Sunday, 5 May 2019

"Letting GO"


Why to “Letting GO”?
Last week my daughter had to attend a regional meet at another distant school in the city. This was a moment of mixed emotions for us. On one hand, I was celebrating her independence; while on the other I worried about her success. As children prepare to advance in school for the first time, parents are confronted with the reality of the child growing up. The parent is suddenly faced with "Letting GO" of a parental attachment held from birth. This notion of "Letting GO" can create levels of anxiety most parents could not have prepared for. It is much easier said than done when the time comes to break the parent-child connection which begins the establishment of a child's independence. Whether it's the end of breastfeeding, the first day of kindergarten, it can be a most difficult tug-of-war for a parent.
How to begin “Letting GO”?
It is ideal to think about why you do not want to leave your child alone at any time; to start with. Sorting out those mixed feelings preventing you from letting go is the first step toward understanding and conquering one of the most painful parts of parenting. It requires looking within.
Reasons for not "Letting GO"
The emotional struggle could be due to your own dependency needs fulfilled by your child. There is a love bond that exists between the parents and their children. It supplies the parent's need for love, affection, and companionship. This bond affects parents’ ability to separate from the child, causing emotional conflicts and disruptions in their personal and professional lives. Examples of these disturbances experienced by parents include:

·         A frequent need to "reconnect" or check on the child's welfare at nursery or school
·         Being unable to socialize for long periods of time without children
·         Relationship conflicts arising from decreased intimacy and quality time spent                    between parents
·         Delayed weaning of children from breastfeeding, blabbering and sleeping in your bed       to their own bed
·         Conflicts about obligations to career choices/commitments to shift work, especially           where basic childcare or breastfeeding is interrupted.
Effects of "Letting GO"

The conflicts  discussed here are experienced by many parents, especially mothers. In these instances, primarily occurring during the child's early development, feelings of guilt, conflicts between loyalties, and the internal struggles to make sacrifices can overwhelm a parent. The truth is, for a parent, there is no other love that compares to the love a mother or father has for a child and the responsibility that comes with caring for and protecting that child. Thus, a parent is operating out of pure love, reciprocated by the child, which creates the intense, unexpected love bond that is hard to break. It's no wonder parents have a tough time letting go and allowing the child to become independent.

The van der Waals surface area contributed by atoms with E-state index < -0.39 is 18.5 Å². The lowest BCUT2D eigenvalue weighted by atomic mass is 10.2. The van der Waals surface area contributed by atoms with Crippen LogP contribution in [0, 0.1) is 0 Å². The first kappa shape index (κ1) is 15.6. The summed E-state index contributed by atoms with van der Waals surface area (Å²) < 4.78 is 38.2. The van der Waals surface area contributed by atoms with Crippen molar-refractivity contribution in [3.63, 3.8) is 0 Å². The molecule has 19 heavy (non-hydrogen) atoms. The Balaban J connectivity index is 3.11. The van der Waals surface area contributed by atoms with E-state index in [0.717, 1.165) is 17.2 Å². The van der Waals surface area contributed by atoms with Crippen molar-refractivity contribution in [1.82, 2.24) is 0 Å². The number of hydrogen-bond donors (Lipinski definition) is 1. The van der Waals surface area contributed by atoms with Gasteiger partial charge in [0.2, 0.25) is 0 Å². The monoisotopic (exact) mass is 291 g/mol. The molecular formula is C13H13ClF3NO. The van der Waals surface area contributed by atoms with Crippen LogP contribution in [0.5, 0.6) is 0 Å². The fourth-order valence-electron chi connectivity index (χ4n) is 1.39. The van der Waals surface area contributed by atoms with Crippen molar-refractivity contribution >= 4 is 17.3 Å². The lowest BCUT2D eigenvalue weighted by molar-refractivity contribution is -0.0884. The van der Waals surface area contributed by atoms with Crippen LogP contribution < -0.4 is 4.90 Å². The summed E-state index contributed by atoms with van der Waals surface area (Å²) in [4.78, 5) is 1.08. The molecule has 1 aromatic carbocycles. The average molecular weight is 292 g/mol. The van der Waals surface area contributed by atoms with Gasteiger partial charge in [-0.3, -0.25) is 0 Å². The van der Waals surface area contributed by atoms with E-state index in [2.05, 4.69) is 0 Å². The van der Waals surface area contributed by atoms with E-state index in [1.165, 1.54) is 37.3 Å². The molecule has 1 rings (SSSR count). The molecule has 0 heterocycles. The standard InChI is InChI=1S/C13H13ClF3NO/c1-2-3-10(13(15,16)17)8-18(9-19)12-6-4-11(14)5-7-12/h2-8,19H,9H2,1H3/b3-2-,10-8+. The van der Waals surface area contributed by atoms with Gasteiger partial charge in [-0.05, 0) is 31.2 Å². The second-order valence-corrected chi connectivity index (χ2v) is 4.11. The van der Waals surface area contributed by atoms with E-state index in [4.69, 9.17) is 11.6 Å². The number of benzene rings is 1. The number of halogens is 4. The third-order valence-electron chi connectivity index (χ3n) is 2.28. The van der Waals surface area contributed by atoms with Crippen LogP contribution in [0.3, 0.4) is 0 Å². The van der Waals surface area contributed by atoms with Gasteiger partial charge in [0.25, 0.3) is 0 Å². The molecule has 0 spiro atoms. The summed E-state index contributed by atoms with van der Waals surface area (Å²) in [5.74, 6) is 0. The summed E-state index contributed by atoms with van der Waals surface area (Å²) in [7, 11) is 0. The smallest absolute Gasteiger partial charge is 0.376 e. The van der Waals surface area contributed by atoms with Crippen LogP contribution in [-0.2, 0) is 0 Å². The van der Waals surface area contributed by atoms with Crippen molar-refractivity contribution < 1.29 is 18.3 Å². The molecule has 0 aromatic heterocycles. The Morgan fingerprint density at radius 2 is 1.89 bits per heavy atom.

Tips to tackle the move to "Letting GO"
There is no exact way to tackle and move through stages of your child's development. Every child requires different parenting as every parent will do his best based on knowledge, experiences, and available resources. The following are basic tips to assist parents as they move through the difficult transition of "Letting GO", when that time comes. Starting early will help create a good foundation upon which you can build successes at each critical stage of your child's development.
·         Set boundaries for yourself; practice giving your child space to grow
·         Give your child a chance to master tasks alone and learn from mistakes
·         Trust that the values you've instilled will in turn form their decisions
·         Acknowledge that you've done your best as a parent and that the hands-on phase of        parenting does come to an end
·         As your child matures, rebuild a new relationship that is less about dependency and        more about mutual respect, admiration

The whole process of Letting GO your tiny tots is like
 letting them enter a deep, dark forest with birds and beasts 
 without you but in front of you

Something like the feelings echoed by a parent in this poem:

I make my plans for you from birth; 

Carefully carving out your worth

So wrapped up in who you'll be; 
I neglect your individuality

I want to protect you all your life; 
Keep you safe from danger and strife

Temptation and pressure attack you all day; 
How as a parent can I keep it away?

My goal in life is to see you succeed; 
What's the best way to plant that seed?

Will my guidance be enough? 
To guard and keep you from all that stuff? 

I'll give you the room to make a mistake; 
I'll trust you with each step you take

I'll give you the space to set your tone; 
Adjust my expectations as you create your own.

Quoted from Poem: "For My Child by Anon 


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